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Global Temperature Trends

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  • Trevor Breusch

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  • Farshid Vahid

    ()

Abstract

Are global temperatures on a warming trend? It is difficult to be certain about trends when there is so much variation in the data and very high correlation from year to year. We investigate the question using statistical time series methods. Our analysis shows that the upward movement over the last 130-160 years is persistent and not explained by the high correlation, so it is best described as a trend. The warming trend becomes steeper after the mid-1970s, but there is no significant evidence for a break in trend in the late 1990s. Viewed from the perspective of 30 or 50 years ago, the temperatures recorded in most of the last decade lie above the confidence band of forecasts produced by a model that does not allow for a warming trend.

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Bibliographic Info

Paper provided by Australian National University, College of Business and Economics, School of Economics in its series ANU Working Papers in Economics and Econometrics with number 2008-495.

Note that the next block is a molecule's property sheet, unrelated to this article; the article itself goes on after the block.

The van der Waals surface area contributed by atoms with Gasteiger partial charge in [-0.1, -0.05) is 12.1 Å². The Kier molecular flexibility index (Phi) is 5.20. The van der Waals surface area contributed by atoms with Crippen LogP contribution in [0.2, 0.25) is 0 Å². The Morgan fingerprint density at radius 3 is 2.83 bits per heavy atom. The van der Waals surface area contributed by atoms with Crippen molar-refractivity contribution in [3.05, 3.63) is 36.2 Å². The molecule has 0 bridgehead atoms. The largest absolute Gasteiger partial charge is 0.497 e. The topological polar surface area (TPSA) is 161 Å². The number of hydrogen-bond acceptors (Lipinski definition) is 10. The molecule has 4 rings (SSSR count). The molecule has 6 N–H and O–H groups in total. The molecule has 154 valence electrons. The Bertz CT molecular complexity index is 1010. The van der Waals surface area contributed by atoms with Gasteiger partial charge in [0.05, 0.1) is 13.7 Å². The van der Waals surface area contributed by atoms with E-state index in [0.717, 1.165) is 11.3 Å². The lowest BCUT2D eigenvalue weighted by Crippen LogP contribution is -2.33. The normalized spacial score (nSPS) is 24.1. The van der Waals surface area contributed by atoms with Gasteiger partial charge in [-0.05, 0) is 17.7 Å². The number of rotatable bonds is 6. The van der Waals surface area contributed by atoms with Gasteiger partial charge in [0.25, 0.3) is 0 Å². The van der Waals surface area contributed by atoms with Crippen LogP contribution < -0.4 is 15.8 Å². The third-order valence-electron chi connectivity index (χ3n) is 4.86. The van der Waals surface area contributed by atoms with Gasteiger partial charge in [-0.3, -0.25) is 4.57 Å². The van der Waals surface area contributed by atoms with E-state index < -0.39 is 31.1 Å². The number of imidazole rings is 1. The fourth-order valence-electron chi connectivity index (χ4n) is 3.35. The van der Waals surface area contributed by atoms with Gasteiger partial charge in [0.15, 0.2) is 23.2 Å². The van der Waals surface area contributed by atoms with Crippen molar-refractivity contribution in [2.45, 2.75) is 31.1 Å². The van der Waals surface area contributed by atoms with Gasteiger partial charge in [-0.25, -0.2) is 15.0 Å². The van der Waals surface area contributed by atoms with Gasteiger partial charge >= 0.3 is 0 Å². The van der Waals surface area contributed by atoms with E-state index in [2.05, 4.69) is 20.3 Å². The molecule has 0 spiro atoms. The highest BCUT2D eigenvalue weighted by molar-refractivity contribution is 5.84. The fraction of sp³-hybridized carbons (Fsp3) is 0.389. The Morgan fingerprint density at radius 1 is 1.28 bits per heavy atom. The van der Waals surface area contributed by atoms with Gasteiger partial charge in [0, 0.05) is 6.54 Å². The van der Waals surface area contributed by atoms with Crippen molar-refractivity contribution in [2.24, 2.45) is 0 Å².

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Length: 15 Pages
Date of creation: Jul 2008
Date of revision:
Handle: RePEc:acb:cbeeco:2008-495

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  1. Jushan Bai & Pierre Perron, 2003. "Critical values for multiple structural change tests," Econometrics Journal, Royal Economic Society, vol. 6(1), pages 72-78, 06.
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Cited by:
  1. Matthew T. Holt & Timo Teräsvirta, 2012. "Global Hemispheric Temperature Trends and Co–Shifting: A Shifting Mean Vector Autoregressive Analysis," CREATES Research Papers 2012-54, School of Economics and Management, University of Aarhus.

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